Thursday, March 19, 2015

A Brush with Death

I really like to eat. Not only that, but I quite like to try new things when I do.

It peeved me, as a result, when nearly ten years ago I experienced a rather violent food allergy to either crab fat pasta or fern salad, the only two "new" things I tried that night. I was rushed to the emergency room that night, and fortunately, was able to get timely treatment, which involved injections of steroids and other drugs that I had not only never had introduced into my system, but which I had avoided like the plague.

It was a life-changing experience, that, and not in a good way. I had already gotten to the age where I would have to watch how much I would eat, but now it became important to watch what I ate, as well. The good news was that I was not hit with another attack for several more years (at last three), and it was similarly unpleasant; it involved driving myself to the emergency room and sleeping in an office in the hospital (as all the beds in the ward were full) after my horse tranquilizer of an antihistamine put me out for about four hours or so.

The third attack was particularly bothersome; I experienced a violent reaction to some whole wheat pancakes with strawberry syrup, and just as I was about to board a flight for Tacloban City. What bothered me was not so much the discomfort I felt as a result of the attack but the fact that the medical staff at the airport (NAIA-3, for anyone who's curious) were at a near-complete loss as to what to do. I was the one who had to tell them to shoot me up with epinephrine. I eventually received proper medical at a clinic on top of SM Megamall. It's fortunate that my attack then was not as severe as the one that followed, years later.

I haven't, unfortunately, quite narrowed down what it is that gives me food allergy, and unfortunately, this has caused me to be a lot more selective about what I eat than I would like. My menu for the last several years can basically be reduced to less than two dozen different kinds of food. Last year, on a trip to Bangkok, I wanted dearly to try some deep fried locusts, but I didn't dare, as I wasn't keen on dying for it.

Flash forward to yesterday morning. Before I woke up, I dreamed about Jay Tan, a dear, dear friend of mine who passed away at 32, from complications related to a kidney transplant. I rarely ever dream about him anymore, and every time I do, it feels like a vaguely bittersweet thing, especially since, most of the time he just stands around and smiles, even when I try to talk to him.

I woke up from the dream, and had a breakfast consisting of a new brand of chocolate chip pancakes (Krusteaz, if anyone is curious, which I only bought because my previous brand, Pilsbury, has apparently stopped making them) I had just bought from the grocery store over the weekend. My daughter, who had gotten up earlier than everyone else because of her how early her school bus picks her up, was complaining that her chest hurt and that she could not breathe. I thought that she had simply contracted a virus that was basically going around the house from my wife, and told her she could stay home from school.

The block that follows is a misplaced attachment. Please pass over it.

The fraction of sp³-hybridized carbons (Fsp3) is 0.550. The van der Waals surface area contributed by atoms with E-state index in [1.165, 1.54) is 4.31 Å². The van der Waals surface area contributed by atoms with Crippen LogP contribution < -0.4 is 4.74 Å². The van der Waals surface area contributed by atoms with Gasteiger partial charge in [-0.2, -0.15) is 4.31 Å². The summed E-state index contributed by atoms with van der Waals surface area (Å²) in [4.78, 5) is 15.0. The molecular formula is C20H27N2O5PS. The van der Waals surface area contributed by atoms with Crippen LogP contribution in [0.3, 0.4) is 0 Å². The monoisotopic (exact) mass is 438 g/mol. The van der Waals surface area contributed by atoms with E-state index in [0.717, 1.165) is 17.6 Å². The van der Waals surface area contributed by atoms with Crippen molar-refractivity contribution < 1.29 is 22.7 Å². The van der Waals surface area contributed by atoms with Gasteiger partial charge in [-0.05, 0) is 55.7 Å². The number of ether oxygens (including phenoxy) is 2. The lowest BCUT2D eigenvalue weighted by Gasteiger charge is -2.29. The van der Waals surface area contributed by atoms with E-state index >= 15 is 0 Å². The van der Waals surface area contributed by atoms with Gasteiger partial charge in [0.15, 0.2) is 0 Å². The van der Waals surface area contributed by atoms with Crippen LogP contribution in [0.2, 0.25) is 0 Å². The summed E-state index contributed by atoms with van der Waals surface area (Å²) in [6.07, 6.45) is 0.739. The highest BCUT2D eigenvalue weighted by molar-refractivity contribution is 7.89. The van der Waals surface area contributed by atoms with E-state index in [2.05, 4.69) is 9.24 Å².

After finishing the first piece, I began sneezing and coughing, and felt a distinct, sharp pain in my chest. I thought, then that I had caught the bug myself, and I popped some vitamin C and a flu pill. Within minutes it became exponentially harder to breathe, and my eyes began to swell, and it was then that I realized that this was no bug; this was my first food allergy attack in almost three years.

My presence of mind helped; my wife and sister-in-law rushed me to the nearest hospital, and no sooner had I set foot in the emergency room than I started to projectile vomit. I made alternate trips between the sink and their (mercifully clean) toilet. The doctor, unlike the poor excuses for professionals at the airport, were quite prompt in taking action, even as I was starting to writhe in pain from my stomach aches. This was a particularly violent attack. But that wasn't what was bothering me.

What bothered me was the dream.

I was terrified, in that moment, that Jay had come to pick me up and take me home, or "sundo" as the vernacular goes. All of my closest relatives are still alive, and I was never particularly close to my grandparents, but this guy I loved like a brother. And so it stood to reason that, at this point in my life, if anyone was to "fetch" me from this mortal coil, it would be him.

And, as far as I can remember, for the first time in my nearly forty years of existence, I shouted, out loud, in the emergency room, "I want to live! I don't want to die yet!" It felt distinctly ridiculous as soon as I said it, even though at the time the doctor and nurses were elsewhere and didn't hear me.

Well, obviously it all worked out and here I still am, though, like before, I was pumped with copious amounts of steroids, as a result of which I am now required to "taper off" for a few days, and I was given, yet again, what felt like horse tranquilizers as they kept me knocked out the whole day.

There's no moral to this story, really, or any earth-shaking realizations about the human condition, but I found it funny that, after all I've seen and even been through in this life, I could still be as terrified as I was yesterday morning, sitting on a hospital gurney, because of some lousy pancakes.

My daughter, who also went to the E.R. with me, is fine, by the way. They just gave her a pill and she was fine.